7. The other two readings were pressed upon us for our acceptance respectively by the rival parties, It is admitted by both sides that the quality of the income which is entitled to earned income relief by virtue of the latter part of section 2(6AA) must be that of 'earned income' as defined in the first part of the sub-section. The question is, who must earn that income, or, in other words, in an unregistered firm, is it a condition precedent that the minor or the wife must be actively engaged in the conduct of the business, or is it sufficient if the father or the husband is so engaged
8. The words 'such income' refer, as we have said, not to the words 'any income of an assessee' in the earlier part but to the whole definition of 'earned income' given by the Act, before it says what is to be included in it. In other words, by 'such income' is meant, earned income determined in the same manner in which that income is to be determined under the earlier part of the definition. The definition requires that 'earned income' should be (a) income of an assessee who is, inter alia, an individual or an unregistered firm; (b) if chargeable under the head 'profits and gains of business...', the business must be carried on by the assessee, if an individual, or in the case of a firm, where the assessee is a partner actively engaged in the conduct of the business. The emphasis is upon the assessee carrying on the business himself or as an active partner in the conduct of the business.
9. The two conditions were obviously satisfied by Marimuthu Nadar in respect of his own share of the profits from the partnership. The question is whether they are satisfied in respect of the share of the profits of the minors in the two assessment year. According to the Department, 'such income' must be earned income, and earned by the person who receives it in the first instance and not by the person in whose total income it is included by the Act. In other words, to get the benefit, the income must be earned actively by the minor or the wife, before it can qualify for the earned income relief in the hands of the father or the husband, as the case may be. The case of the other side is that so long as the father or the husband has worked actively as a partner, the income would be entitled to the relief, even though it was initially the income of the minor son or the wife. In the case of a minor, the position is clear, because a minor cannot be a partner actively engaged in the conduct of the business, and it is impossible that the section is meant to apply to a minor only when a minor is engaged actively in business as a partner. In the case of a wife, however, the matter is not so simple, because the wife may be actively engaged in the conduct of the business with her husband or the husband may be dormant. If the wife is actively engaged and the husband is not, on the reading suggested by the assessee, earned income relief would not be admissible to the husband, but on the reading suggested by the Department, it would be. If the husband is actively engaged in the business but the wife is not, then according to the reading suggested by the assessee, the husband would be entitled to the earned income relief, but not so, on the reading suggested by the Department.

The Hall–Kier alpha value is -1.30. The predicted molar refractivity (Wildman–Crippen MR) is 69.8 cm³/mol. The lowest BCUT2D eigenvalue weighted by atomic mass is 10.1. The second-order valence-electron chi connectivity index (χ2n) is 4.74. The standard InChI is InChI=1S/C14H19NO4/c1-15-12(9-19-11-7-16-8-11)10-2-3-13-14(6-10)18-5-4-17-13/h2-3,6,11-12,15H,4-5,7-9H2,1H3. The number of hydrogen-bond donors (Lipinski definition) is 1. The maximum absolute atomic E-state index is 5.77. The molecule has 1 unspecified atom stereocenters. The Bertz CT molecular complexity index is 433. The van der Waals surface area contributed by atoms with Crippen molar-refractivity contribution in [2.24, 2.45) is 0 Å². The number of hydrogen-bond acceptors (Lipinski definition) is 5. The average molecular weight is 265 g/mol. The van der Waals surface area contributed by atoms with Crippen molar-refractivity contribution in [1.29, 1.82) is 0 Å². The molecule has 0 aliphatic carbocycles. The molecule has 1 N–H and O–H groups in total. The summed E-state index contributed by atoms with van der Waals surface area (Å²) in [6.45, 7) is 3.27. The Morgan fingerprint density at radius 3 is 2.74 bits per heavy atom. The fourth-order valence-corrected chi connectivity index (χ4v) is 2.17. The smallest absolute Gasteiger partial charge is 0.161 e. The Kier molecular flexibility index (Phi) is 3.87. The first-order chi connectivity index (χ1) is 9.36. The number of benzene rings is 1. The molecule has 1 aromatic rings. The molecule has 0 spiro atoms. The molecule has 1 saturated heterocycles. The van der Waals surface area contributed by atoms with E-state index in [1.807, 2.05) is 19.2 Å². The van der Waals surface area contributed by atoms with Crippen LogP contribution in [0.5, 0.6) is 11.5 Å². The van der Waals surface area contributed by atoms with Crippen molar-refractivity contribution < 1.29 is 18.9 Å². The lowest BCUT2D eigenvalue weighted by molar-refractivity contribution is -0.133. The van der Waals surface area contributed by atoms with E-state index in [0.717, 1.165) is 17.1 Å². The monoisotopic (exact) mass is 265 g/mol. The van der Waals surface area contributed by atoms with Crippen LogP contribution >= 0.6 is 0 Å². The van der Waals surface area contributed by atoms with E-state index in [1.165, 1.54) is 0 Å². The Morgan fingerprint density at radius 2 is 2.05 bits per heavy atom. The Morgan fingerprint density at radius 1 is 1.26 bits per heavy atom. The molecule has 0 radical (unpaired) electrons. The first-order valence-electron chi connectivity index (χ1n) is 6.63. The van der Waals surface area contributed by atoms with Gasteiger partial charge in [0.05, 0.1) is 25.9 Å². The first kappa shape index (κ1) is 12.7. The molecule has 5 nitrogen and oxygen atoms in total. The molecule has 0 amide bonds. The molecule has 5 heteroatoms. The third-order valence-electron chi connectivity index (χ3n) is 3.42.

10. Now, the general intention of the section is to give relief in cases where the income of the minor child or the wife is included in the total income of the husband who has to pay income-tax on the consolidated amount. Cases of wives and minor actively engaged in the conduct of a business are very few indeed, whereas cases of fathers and husbands actively engaged in the conduct of the business while their minor children or wives, as the case may be, are dormant, are very numerous and of common and natural occurrence. It is to be expected that the law is framed not for rare cases but for cases which one encounters daily in ordinary life. There is also equity (if equitable considerations can be taken into account in a taxing Act) in giving earned income relief to a person who has to pay tax on income which belongs to another but which he has himself earned. In our opinion, the section can only be read as enacting that of purposes of earned income relief, 'such income' will be included which, though it is the income of another person, has been earned by the assessee, or, in the case of a firm, where the assessee is a partner, by his being actively engaged as partner in the conduct of the business. The words 'where the assessee is a partner' must be given effect to, even when the income of the minor or the wife is considered under the latter part, and they also point to the same conclusion. In reading the definition in this way, no violence is done to the language of it. The condition that the assessee must have worked actively as a partner is thus applicable also to the latter part of the definition. In our opinion, the High Court was right in the answer which it gave.
11. The appeals fail, and are dismissed with costs.
12. Appeals dismissed.